Do you hear that rumbling? That’s the engines of the “Fairness Doctrine Fear Machine” spinning into high gear, again. The most recent round of misguided fear mongering comes from Bill O’Reilly and Glenn Beck at Fox News. After a speech from Federal Communications Commissioner Michael Copps, the pair are making a lot of noise about a new “government takeover of the media.” Unfortunately, it seems like Rep. Joe Barton is drinking their kool-aid.
A few weeks ago, I posted an article to Reddit.com (one of the Internet’s most beloved social news sites) about the woeful prospects for Net Neutrality. I wrote, “If we want Net Neutrality (or anything else), then we need to demand it.”
There are many different yard sticks to measure the health and quality of a local news ecosystem. We track ad revenue and audience numbers. We count the number of news outlets and look at the number of newsroom job losses. We watch out for journalism innovators and interesting partnerships. But occasionally in all of these examinations we lose sight of the forest for the trees. Sometimes, it is best to examine the quality of the journalism itself.
Earlier this year Clay Shirky did a comprehensive “news biopsy” of his hometown newspaper, the Columbia Daily Tribune. After literally dissecting the paper and weighing its different pieces he found that:
In today’s media landscape, where mega corporations run amuck, it’s easy to forget that the airwaves belong to the public. But they do, and in return for the free use of this extraordinarily valuable public resource, station owners agree to serve the public by providing a certain amount of public interest programming.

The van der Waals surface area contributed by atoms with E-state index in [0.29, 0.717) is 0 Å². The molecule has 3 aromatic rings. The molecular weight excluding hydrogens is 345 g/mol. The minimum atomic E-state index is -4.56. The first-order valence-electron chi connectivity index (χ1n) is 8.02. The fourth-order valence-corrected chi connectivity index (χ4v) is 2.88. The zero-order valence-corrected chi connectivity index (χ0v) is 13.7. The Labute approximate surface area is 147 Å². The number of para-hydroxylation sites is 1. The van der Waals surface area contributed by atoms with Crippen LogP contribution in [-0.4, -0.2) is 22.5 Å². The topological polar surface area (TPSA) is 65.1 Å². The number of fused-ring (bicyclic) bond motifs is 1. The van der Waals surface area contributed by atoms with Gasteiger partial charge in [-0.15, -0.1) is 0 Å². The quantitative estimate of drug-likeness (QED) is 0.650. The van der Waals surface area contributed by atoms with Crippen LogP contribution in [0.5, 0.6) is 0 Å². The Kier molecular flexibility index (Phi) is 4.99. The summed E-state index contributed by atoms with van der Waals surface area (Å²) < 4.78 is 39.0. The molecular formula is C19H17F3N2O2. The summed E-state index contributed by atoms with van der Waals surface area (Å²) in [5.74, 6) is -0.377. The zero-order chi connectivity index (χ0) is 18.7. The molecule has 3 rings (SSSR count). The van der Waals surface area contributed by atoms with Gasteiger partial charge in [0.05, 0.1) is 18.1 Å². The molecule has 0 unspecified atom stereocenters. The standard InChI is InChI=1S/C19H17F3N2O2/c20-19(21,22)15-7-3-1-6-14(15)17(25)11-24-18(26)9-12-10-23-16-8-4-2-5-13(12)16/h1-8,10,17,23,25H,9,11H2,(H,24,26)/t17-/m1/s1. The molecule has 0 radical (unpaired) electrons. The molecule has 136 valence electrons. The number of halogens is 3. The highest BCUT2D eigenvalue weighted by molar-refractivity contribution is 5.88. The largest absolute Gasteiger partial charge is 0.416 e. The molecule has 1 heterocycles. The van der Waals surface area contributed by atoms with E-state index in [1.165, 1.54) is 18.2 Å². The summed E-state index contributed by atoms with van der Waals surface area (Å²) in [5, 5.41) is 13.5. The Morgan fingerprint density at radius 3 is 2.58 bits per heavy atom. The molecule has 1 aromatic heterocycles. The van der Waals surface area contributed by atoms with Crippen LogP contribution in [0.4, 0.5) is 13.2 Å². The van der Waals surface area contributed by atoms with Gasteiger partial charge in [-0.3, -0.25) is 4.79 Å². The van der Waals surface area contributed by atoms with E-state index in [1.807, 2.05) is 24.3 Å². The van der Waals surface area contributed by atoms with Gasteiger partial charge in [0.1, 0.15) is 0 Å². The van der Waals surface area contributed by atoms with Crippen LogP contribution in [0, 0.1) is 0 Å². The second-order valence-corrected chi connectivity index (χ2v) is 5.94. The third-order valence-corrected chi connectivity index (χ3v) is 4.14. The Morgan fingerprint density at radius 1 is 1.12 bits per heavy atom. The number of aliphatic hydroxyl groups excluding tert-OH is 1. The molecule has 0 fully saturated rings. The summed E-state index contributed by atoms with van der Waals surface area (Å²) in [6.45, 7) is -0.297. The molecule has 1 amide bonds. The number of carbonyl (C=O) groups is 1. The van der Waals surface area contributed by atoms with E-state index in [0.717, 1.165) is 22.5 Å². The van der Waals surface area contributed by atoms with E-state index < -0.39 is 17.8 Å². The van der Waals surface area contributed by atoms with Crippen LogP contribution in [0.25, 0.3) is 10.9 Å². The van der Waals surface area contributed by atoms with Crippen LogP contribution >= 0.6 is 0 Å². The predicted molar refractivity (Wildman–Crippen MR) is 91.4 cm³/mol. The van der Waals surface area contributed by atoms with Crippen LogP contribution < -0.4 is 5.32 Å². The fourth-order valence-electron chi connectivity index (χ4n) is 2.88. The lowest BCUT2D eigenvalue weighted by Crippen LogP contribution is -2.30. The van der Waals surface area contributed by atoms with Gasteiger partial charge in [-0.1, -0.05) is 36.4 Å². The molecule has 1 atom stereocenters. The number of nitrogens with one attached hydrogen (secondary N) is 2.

When Barack Obama was running for president, he made Net Neutrality an issue -- pledging to defend the core values of a free and open Internet by assuring that all Americans would have equal access to all websites and to all the promise of this digital age.
This morning, Federal Communications Commission Chairman Julius Genachowski announced that he will finally seek a vote on President Obama's top tech issue, "Net Neutrality." There's just one problem: According to the New York Times, it's not even close to the real Net Neutrality that President Obama promised the
January's devastating earthquake flooded Haiti with millions of dollars in foreign aid and hundreds of journalists from around the world. Ten months later, most of the reporters have left the country, but the donated money remains--and local groups are wondering how it's being spent.
Although the Haitian earthquake made the top headlines for weeks in the United States, the disaster-chasing media has been less excited about the clean-up efforts, or holding the approximately 10,000 nongovernmental organizations (NGOs) overrunning the country--and the government--accountable for the quality of the reconstruction.